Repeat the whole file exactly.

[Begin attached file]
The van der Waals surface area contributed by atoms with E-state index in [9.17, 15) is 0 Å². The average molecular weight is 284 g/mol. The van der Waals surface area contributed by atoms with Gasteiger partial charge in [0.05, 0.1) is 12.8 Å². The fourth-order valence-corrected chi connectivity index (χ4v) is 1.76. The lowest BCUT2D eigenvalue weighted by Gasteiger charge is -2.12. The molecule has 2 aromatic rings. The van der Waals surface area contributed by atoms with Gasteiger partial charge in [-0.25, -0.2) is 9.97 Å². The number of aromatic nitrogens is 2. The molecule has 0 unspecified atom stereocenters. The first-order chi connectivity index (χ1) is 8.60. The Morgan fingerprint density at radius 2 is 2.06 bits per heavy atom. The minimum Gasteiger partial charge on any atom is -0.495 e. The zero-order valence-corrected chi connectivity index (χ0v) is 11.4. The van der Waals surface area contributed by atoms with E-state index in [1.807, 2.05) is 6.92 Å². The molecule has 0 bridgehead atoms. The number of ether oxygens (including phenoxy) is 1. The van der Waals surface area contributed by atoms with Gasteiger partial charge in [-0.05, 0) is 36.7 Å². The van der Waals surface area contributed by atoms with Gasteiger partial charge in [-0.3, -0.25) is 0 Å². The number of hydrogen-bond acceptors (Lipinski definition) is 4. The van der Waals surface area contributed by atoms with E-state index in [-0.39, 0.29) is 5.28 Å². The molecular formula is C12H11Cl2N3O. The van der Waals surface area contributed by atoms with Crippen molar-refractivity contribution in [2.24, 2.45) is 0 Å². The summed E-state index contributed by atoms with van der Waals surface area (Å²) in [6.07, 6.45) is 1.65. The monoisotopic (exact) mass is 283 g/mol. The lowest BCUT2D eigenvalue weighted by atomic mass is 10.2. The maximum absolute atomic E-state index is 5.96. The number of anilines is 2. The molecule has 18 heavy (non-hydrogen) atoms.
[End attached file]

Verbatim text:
The van der Waals surface area contributed by atoms with E-state index in [9.17, 15) is 0 Å². The average molecular weight is 284 g/mol. The van der Waals surface area contributed by atoms with Gasteiger partial charge in [0.05, 0.1) is 12.8 Å². The fourth-order valence-corrected chi connectivity index (χ4v) is 1.76. The lowest BCUT2D eigenvalue weighted by Gasteiger charge is -2.12. The molecule has 2 aromatic rings. The van der Waals surface area contributed by atoms with Gasteiger partial charge in [-0.25, -0.2) is 9.97 Å². The number of aromatic nitrogens is 2. The molecule has 0 unspecified atom stereocenters. The first-order chi connectivity index (χ1) is 8.60. The Morgan fingerprint density at radius 2 is 2.06 bits per heavy atom. The minimum Gasteiger partial charge on any atom is -0.495 e. The zero-order valence-corrected chi connectivity index (χ0v) is 11.4. The van der Waals surface area contributed by atoms with E-state index in [1.807, 2.05) is 6.92 Å². The molecule has 0 bridgehead atoms. The number of ether oxygens (including phenoxy) is 1. The van der Waals surface area contributed by atoms with Gasteiger partial charge in [-0.05, 0) is 36.7 Å². The van der Waals surface area contributed by atoms with Gasteiger partial charge in [-0.3, -0.25) is 0 Å². The number of hydrogen-bond acceptors (Lipinski definition) is 4. The van der Waals surface area contributed by atoms with E-state index in [-0.39, 0.29) is 5.28 Å². The molecular formula is C12H11Cl2N3O. The van der Waals surface area contributed by atoms with Crippen molar-refractivity contribution in [2.24, 2.45) is 0 Å². The summed E-state index contributed by atoms with van der Waals surface area (Å²) in [6.07, 6.45) is 1.65. The monoisotopic (exact) mass is 283 g/mol. The lowest BCUT2D eigenvalue weighted by atomic mass is 10.2. The maximum absolute atomic E-state index is 5.96. The number of anilines is 2. The molecule has 18 heavy (non-hydrogen) atoms.